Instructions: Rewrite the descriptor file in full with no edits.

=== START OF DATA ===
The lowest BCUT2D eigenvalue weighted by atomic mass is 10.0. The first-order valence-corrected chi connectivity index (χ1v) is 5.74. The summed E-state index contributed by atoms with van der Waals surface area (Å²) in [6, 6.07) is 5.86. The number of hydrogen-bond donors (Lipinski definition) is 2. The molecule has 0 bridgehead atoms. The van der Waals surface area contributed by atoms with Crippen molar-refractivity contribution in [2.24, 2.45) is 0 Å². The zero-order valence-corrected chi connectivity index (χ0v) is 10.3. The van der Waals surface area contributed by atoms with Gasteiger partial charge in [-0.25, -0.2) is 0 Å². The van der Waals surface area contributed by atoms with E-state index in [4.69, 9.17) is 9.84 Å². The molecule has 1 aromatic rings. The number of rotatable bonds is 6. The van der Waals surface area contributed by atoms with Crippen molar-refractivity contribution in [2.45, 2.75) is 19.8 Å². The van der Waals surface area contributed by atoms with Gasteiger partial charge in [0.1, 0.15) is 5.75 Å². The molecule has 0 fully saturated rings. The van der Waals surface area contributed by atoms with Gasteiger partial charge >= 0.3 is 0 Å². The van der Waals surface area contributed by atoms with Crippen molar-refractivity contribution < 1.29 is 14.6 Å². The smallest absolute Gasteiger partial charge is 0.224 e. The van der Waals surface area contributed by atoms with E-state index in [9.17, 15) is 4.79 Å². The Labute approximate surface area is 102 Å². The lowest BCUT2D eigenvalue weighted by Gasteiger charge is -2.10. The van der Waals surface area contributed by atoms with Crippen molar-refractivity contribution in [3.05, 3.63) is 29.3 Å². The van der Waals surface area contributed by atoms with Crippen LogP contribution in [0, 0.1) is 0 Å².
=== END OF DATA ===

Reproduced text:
The lowest BCUT2D eigenvalue weighted by atomic mass is 10.0. The first-order valence-corrected chi connectivity index (χ1v) is 5.74. The summed E-state index contributed by atoms with van der Waals surface area (Å²) in [6, 6.07) is 5.86. The number of hydrogen-bond donors (Lipinski definition) is 2. The molecule has 0 bridgehead atoms. The van der Waals surface area contributed by atoms with Crippen molar-refractivity contribution in [2.24, 2.45) is 0 Å². The zero-order valence-corrected chi connectivity index (χ0v) is 10.3. The van der Waals surface area contributed by atoms with Gasteiger partial charge in [-0.25, -0.2) is 0 Å². The van der Waals surface area contributed by atoms with E-state index in [4.69, 9.17) is 9.84 Å². The molecule has 1 aromatic rings. The number of rotatable bonds is 6. The van der Waals surface area contributed by atoms with Crippen molar-refractivity contribution in [2.45, 2.75) is 19.8 Å². The van der Waals surface area contributed by atoms with Gasteiger partial charge in [0.1, 0.15) is 5.75 Å². The molecule has 0 fully saturated rings. The van der Waals surface area contributed by atoms with Gasteiger partial charge >= 0.3 is 0 Å². The van der Waals surface area contributed by atoms with Crippen molar-refractivity contribution < 1.29 is 14.6 Å². The smallest absolute Gasteiger partial charge is 0.224 e. The van der Waals surface area contributed by atoms with E-state index in [9.17, 15) is 4.79 Å². The Labute approximate surface area is 102 Å². The lowest BCUT2D eigenvalue weighted by Gasteiger charge is -2.10. The van der Waals surface area contributed by atoms with Crippen molar-refractivity contribution in [3.05, 3.63) is 29.3 Å². The van der Waals surface area contributed by atoms with Crippen LogP contribution in [0, 0.1) is 0 Å².